Cascading effects in crises: categorisation and analysis of triggers

Kim Hagen, Meropi Tzanetakis, Hayley Watson 

ABSTRACT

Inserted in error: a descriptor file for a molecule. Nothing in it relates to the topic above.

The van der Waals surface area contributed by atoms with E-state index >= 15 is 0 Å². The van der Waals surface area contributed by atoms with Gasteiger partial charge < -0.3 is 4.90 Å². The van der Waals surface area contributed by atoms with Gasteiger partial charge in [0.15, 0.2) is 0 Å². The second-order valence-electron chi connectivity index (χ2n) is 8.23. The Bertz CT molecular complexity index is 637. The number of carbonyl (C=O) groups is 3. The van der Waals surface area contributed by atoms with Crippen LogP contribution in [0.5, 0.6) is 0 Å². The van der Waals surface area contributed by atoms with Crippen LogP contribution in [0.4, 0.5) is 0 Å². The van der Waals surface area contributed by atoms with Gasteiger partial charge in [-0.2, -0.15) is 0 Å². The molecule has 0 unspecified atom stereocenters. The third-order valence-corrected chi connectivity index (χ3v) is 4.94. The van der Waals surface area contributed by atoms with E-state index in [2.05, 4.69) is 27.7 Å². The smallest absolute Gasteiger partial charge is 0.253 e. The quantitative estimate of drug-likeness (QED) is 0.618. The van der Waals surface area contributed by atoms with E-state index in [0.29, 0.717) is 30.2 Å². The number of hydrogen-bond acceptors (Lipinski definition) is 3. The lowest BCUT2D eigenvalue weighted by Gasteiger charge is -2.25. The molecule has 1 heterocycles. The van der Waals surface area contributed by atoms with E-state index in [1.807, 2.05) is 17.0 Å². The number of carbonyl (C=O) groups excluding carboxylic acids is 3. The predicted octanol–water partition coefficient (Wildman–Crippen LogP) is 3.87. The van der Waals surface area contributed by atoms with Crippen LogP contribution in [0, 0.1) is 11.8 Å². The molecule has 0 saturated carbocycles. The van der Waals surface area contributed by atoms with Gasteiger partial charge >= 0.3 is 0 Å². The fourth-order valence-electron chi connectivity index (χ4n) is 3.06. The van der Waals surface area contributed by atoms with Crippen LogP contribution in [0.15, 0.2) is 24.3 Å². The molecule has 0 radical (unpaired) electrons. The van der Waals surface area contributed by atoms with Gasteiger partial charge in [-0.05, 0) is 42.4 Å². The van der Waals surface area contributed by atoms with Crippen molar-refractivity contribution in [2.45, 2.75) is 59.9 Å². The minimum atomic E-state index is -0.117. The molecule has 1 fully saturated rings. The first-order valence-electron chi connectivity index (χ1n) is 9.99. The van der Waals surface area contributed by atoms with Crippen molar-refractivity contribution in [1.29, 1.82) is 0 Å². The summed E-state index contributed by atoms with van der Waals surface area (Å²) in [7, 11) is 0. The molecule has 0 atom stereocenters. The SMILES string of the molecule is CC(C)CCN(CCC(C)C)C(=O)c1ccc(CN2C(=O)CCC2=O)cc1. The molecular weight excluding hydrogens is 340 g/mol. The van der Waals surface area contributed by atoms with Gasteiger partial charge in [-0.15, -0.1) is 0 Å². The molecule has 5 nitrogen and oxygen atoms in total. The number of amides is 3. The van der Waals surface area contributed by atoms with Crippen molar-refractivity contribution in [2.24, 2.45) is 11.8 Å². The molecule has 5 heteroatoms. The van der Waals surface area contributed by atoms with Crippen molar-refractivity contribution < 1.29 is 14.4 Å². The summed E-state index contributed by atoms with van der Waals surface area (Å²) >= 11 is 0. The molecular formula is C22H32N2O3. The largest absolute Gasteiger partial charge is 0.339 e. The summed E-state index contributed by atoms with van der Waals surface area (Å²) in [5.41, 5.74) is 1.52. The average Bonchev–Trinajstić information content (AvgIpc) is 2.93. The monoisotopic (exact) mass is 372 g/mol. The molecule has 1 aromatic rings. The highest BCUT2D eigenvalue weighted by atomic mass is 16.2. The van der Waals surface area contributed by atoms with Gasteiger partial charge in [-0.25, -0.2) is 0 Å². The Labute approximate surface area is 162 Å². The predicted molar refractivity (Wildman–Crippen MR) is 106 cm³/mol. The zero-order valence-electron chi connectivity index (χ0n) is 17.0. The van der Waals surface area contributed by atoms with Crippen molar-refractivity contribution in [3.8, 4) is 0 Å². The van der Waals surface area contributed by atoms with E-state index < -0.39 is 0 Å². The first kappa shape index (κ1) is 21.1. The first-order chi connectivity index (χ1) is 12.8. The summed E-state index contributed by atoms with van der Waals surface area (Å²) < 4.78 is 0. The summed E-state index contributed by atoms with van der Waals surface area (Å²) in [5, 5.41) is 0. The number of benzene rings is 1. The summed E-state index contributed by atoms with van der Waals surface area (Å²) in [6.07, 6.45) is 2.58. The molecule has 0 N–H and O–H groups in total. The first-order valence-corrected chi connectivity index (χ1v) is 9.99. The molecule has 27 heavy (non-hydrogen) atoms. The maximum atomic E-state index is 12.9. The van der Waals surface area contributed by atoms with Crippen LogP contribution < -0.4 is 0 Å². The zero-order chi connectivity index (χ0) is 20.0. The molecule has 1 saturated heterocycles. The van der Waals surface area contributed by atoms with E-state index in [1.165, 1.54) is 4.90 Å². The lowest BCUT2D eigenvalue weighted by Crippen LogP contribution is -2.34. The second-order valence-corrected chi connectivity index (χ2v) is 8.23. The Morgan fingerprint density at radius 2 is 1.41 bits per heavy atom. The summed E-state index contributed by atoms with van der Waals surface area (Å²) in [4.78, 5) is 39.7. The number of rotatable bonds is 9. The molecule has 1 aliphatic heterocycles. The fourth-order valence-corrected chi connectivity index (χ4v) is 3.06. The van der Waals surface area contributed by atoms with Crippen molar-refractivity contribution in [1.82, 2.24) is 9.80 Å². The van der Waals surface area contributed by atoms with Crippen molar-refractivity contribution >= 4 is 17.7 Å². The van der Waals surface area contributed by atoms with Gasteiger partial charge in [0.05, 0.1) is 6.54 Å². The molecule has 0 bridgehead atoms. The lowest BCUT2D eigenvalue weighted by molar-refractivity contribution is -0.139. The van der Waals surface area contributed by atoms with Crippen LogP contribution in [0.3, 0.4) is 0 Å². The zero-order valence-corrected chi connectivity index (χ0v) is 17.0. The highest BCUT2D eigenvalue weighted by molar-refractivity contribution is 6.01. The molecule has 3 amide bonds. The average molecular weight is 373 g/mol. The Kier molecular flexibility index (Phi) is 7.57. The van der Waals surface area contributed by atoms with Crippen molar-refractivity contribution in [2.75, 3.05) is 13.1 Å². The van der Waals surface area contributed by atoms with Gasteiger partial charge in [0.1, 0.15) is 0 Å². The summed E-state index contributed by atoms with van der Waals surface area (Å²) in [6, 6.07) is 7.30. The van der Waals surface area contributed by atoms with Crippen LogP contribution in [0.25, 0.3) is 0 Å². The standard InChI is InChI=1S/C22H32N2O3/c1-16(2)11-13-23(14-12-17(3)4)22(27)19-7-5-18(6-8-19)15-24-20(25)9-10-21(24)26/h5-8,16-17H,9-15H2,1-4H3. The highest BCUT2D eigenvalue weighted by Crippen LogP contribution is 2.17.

The analysis of cascading effects in crisis situations can enhance crisis managers’ understanding of how crises unfold and what prominent triggers of cascading effects are. By identifying and categorising triggers of cascading effects, a greater understanding of critical points in crisis situations can be reached, which can contribute to strengthening practices of crisis management, including preparedness and response. Accordingly, this paper provides an insight into triggers of cascading effects, gained through the analysis of six case studies of crises that took place between 1999 and 2014. The analysis produced six categories of triggers, which are discussed here: the disruption of pre-existing relations of information, organisation, and supply, disturbance relations, pre-disaster conditions, and the malfunctioning of legal and regulatory relations. Authors argue that the categorisation of triggers aids anticipating cascading effects, along with predicting risks and planning for potential bottlenecks in crisis management.

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